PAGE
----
Karaoke. The word conjures all kinds of visions_possible stardom, abject performance terror, or just head-shaking bewilderment. Ten years ago when the Japanese craze had only recently arrived in the U.S., Rob Drew was drawn to the phenomenon as subject of research. What he discovered will fascinate and surprise you, whether you're a student of popular culture or just curious what's going to happen next Saturday when you get up to sing your first song at the corner bar. Karaoke Nights is both a keen observation on the external behavior of deejays, performers, and audience and an intimate portrait of the emotional roller coaster that is the internal life of a karaoke singer. Drew lets you feel just what itOs like to be the performer_agonizing over the song, feeling the nervous anticipation, analyzing your performance. At the same time he provides a probing analysis of the varied roles karaoke plays in popular culture and how it can guide an understanding of Olocal musicO and the relationship of ordinary people to stardom.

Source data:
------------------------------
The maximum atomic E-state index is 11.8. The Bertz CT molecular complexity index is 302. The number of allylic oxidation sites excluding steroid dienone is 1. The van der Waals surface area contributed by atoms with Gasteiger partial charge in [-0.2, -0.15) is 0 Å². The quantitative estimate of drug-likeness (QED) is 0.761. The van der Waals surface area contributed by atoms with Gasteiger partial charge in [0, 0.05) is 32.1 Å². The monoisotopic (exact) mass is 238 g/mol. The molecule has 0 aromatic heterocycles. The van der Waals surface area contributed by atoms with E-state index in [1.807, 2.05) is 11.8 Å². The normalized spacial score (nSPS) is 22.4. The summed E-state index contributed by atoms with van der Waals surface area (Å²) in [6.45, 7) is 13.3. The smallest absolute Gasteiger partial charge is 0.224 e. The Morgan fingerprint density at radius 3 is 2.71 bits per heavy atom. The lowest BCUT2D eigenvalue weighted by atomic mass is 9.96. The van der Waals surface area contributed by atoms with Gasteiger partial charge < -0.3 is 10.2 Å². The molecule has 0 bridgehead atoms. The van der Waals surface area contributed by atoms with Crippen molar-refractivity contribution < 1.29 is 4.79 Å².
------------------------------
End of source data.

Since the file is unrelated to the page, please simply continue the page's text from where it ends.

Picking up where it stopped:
About the Author
Rob Drew teaches communication at Saginaw Valley State University. His research interests include ethnography, popular music, and media audiences.
Table of ContentsPrologue: Give It a Shot
Chapter 1: Karaoke Stateside
Chapter 2: What Would You Think if I Sang Out of Tune?
Chapter 3: Singing the Self
Chapter 4: Relating in the Limelight
Chapter 5: The Authority Song
Chapter 6: Good, Old Karaoke